Gone Girl


roundup-logo-thumb-14BY LINDA BAKER | OB EDITOR

Wehby disappears, Kitzhaber fails to disclose and Seattle gets bike share before Portland.

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roundup-logo-thumb-14BY LINDA BAKER | OB EDITOR

Wehby disappears, Gov. Kitzhaber fails to disclose and Seattle gets bike share before Portland.

Now that U.S. Senate candidate Monica Wehby is doing such a good job torpedoing her own campaign, perhaps shoe in Jeff Merkley will pull back on the negative advertising. My in-box is clogged with anti-Wehby missives penned by Merkley communications director Jamal Raad; a quick review of the news releases posted to Merkley’s home page reveals the vast majority are devoted to Wehby bashing.

Not that this is anything new. As Pacific University’s Jim Moore observed earlier this month: “People vote against things.” 

That may be true, but Merkley, lauded for reforming the filibuster, might consider taking the high ground during the last month of the election campaign, especially since his challenger appears to have gone AWOL.

In Oregon’s not-so-hotly contested governor’s race, Gov. Kitzhaber faces ethics questions about not disclosing work performed by campaign adviser Patricia McCaig as either paid labor or an in-kind contribution. The governor’s relationship with McCaig, who advised him on the Columbia River Crossing, was always a bit perplexing — from a policy if not ethical standpoint.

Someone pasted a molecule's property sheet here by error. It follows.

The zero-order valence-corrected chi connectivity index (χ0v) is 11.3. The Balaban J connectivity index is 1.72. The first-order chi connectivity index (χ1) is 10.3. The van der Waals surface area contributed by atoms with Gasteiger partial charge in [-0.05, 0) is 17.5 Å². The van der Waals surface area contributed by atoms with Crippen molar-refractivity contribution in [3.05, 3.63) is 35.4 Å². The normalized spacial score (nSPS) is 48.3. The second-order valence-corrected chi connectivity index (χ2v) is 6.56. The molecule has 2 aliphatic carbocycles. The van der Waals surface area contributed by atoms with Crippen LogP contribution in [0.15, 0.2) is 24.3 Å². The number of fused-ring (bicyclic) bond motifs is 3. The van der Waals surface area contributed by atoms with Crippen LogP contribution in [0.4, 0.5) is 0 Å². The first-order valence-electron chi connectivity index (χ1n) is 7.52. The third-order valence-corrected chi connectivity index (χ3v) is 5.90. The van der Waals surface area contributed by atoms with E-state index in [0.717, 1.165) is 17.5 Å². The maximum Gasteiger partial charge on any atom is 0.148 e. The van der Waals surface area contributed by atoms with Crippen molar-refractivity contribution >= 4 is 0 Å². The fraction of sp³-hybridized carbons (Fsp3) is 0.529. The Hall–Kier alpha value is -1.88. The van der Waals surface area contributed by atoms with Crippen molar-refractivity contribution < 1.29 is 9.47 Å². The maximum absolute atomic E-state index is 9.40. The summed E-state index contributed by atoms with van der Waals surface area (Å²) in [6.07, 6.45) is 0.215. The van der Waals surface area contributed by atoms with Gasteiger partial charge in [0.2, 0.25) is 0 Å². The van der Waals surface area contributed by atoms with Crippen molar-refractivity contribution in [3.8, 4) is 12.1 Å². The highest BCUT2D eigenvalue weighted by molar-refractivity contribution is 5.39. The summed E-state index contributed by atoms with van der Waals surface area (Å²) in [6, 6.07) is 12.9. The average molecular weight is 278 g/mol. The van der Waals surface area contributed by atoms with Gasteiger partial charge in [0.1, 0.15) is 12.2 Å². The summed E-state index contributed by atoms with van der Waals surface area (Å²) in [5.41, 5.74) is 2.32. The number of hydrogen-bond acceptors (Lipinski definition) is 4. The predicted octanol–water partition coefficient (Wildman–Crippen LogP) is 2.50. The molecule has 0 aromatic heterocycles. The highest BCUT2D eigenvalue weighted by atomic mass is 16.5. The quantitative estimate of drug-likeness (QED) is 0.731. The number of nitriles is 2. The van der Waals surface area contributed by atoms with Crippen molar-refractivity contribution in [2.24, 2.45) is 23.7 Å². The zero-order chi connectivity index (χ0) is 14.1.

Kitzhaber’s support of the CRC, a massive highway project, placated labor and business leaders but made no sense in context of his clean energy and environment platform.

As Portland languishes, Seattle moves full steam ahead on next generation urban transportation options. Lyft and Uber have been operating in Seattle for several years. And next month bike sharing comes to the Emerald City, courtesy of sponsor Alaska Airlines. Meanwhile, Portland’s Alta Bike Share is still searching for a corporate backer to get its long awaited bike share program off the ground. Moda Health?  Kaiser Permanente?  Phil Knight?

On the national news front, all eyes are on the $40 billion lawsuit filed against the federal government by Starr International, the investment firm of former A.I.G CEO Maurice Greenberg. Starr alleges the government broke the law  — the 5th amendment, to be precise — by taking $35 billion worth in A.I.G shares but only paying a fraction of that: $500,000. Legal experts say the suit has little merit. Six years after the fact, A.I.G’s stock is worth $80B — that’s $80B more than it would have been worth minus a bailout.

It is certainly one of the odder cases to come out of the financial crisis.


Linda Baker is the editor of Oregon Business.